Buying a tripod head: Panoramic heads
These are specialist pieces of kit that are heavy and bulky as a result of their design. They allow you to rotate the camera around the nodal point of the lens, which simply results in a better panoramic than if you rotate the camera using a standard head.
Buying a tripod head: Fluid heads
This type of head is ideal for video. They typically feature a long hand for panning, alongside a fluid chamber, tension control and sometimes a counterweight to help create smoother pans. Paired with a video tripod you can achieve smooth pans.
Buying tripod accessories
L-brackets for landscape photography
The humble L-bracket is a gift from the gods for landscape photographers. This incredible accessory is an L-shaped bracket that attaches to the bottom of your camera, effectively creating a tripod plate running along the bottom of the camera and up one side. This means you can switch from landscape to portrait format in an instant, all while maintaining full use of the tripod head. Shooting with the camera in portrait format without an L-bracket reduces manoeuvrability compared with shooting in landscape format. L-brackets are available in a universal fit or for specific cameras, although it’s worth noting the latter are often more expensive.
Special feet for different situations
Every tripod will come with a standard set of rubber feet, but some feature runner feet that twist to reveal small spikes for added grip in certain situations. You can also get feet designed for use on snow and sand, and spikes of varying lengths to make sure your tripod is as stable as possible on softer ground.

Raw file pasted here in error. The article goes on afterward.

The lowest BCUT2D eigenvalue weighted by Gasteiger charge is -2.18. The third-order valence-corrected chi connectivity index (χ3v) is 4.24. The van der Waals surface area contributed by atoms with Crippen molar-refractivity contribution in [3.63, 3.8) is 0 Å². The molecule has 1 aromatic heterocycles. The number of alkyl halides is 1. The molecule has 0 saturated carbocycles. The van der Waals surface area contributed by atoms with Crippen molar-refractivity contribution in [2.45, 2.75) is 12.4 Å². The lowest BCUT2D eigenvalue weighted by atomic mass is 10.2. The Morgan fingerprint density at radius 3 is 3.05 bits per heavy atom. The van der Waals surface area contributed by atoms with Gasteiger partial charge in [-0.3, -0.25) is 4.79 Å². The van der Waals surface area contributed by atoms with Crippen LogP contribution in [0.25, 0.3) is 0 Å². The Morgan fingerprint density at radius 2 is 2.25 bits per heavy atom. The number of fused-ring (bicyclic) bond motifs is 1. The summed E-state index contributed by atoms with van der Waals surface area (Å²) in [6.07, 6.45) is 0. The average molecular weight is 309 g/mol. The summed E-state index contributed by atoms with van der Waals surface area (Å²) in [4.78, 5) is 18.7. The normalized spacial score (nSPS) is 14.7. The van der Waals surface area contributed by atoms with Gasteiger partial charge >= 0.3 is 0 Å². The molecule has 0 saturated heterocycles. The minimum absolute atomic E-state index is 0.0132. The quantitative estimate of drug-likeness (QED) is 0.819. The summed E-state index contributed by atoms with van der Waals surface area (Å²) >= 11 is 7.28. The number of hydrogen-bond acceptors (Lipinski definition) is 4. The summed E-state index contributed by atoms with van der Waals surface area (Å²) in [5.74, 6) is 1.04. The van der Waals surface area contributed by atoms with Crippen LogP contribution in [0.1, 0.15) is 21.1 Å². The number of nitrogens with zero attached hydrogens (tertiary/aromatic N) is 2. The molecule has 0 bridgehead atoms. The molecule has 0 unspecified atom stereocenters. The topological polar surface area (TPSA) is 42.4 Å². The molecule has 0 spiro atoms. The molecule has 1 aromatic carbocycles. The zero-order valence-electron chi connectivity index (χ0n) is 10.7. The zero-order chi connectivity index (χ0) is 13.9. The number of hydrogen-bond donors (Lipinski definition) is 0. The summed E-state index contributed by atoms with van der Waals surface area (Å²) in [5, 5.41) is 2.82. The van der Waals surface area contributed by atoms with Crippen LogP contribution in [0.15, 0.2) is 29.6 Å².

Plamp for holding subjects or a reflector
The Wimberley Plamp may have a strange name but this accessory is extremely useful, especially for macro and close-up photographers. The Plamp attaches at one end to a tripod, and the clip at the other can be used to hold a subject (such as a flower) still when shooting. Alternatively, the Plamp can be used to hold up small backgrounds or reflectors to even-out lighting.
Macro focusing plate
If you’re a macro and close-up photography enthusiast, a macro focusing plate is an essential piece of kit. The plate attaches to the tripod head as your camera normally would, and the camera then goes on the plate. Now, when you set your macro lens to its minimum focusing distance for a 1:1 ratio, you can focus with ultimate precision by turning a knob on the plate that moves the camera backwards and forwards to bring the subject into sharp focus.
Most camera bags are designed to carry a tripod but if you’re using one that doesn’t, or using a camera insert in an everyday bag, a tripod bag may be useful. These bags are generally designed for specific models, and some tripods are sold with bags included. If your tripod didn’t come with a bag, check the manufacturer’s website to see if one that fits is available.
James Abbott is a freelance photographer and photography journalist based in Cambridge. He specialises in landscape and portrait photography, but has photographed practically every subject you can think of. Visit www.jamesaphoto.co.uk.